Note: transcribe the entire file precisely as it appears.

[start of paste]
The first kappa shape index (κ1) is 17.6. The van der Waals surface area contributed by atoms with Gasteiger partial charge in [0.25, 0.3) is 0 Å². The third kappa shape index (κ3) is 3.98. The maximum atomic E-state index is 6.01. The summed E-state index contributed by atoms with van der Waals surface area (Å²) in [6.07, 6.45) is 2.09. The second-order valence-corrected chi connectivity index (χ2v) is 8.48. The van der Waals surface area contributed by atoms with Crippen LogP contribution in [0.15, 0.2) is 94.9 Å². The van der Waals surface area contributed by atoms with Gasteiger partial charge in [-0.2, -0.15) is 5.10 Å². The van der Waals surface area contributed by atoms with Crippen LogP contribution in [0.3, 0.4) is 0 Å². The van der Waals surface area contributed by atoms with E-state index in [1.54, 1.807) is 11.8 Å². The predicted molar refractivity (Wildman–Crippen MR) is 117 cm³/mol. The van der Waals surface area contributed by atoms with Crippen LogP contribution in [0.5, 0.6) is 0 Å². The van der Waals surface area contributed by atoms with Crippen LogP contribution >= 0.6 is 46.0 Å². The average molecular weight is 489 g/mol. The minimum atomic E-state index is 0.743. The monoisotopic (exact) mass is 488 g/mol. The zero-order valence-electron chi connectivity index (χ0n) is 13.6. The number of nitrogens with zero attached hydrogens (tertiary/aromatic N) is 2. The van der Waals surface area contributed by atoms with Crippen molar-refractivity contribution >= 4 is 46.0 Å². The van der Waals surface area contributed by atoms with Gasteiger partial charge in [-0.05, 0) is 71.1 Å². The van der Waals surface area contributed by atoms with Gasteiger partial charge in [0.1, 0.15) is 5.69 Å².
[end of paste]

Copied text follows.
The first kappa shape index (κ1) is 17.6. The van der Waals surface area contributed by atoms with Gasteiger partial charge in [0.25, 0.3) is 0 Å². The third kappa shape index (κ3) is 3.98. The maximum atomic E-state index is 6.01. The summed E-state index contributed by atoms with van der Waals surface area (Å²) in [6.07, 6.45) is 2.09. The second-order valence-corrected chi connectivity index (χ2v) is 8.48. The van der Waals surface area contributed by atoms with Crippen LogP contribution in [0.15, 0.2) is 94.9 Å². The van der Waals surface area contributed by atoms with Gasteiger partial charge in [-0.2, -0.15) is 5.10 Å². The van der Waals surface area contributed by atoms with Crippen LogP contribution in [0.3, 0.4) is 0 Å². The van der Waals surface area contributed by atoms with E-state index in [1.54, 1.807) is 11.8 Å². The predicted molar refractivity (Wildman–Crippen MR) is 117 cm³/mol. The van der Waals surface area contributed by atoms with Crippen LogP contribution in [0.5, 0.6) is 0 Å². The van der Waals surface area contributed by atoms with Crippen LogP contribution >= 0.6 is 46.0 Å². The average molecular weight is 489 g/mol. The minimum atomic E-state index is 0.743. The monoisotopic (exact) mass is 488 g/mol. The zero-order valence-electron chi connectivity index (χ0n) is 13.6. The number of nitrogens with zero attached hydrogens (tertiary/aromatic N) is 2. The van der Waals surface area contributed by atoms with Crippen molar-refractivity contribution >= 4 is 46.0 Å². The van der Waals surface area contributed by atoms with Gasteiger partial charge in [-0.05, 0) is 71.1 Å². The van der Waals surface area contributed by atoms with Gasteiger partial charge in [0.1, 0.15) is 5.69 Å².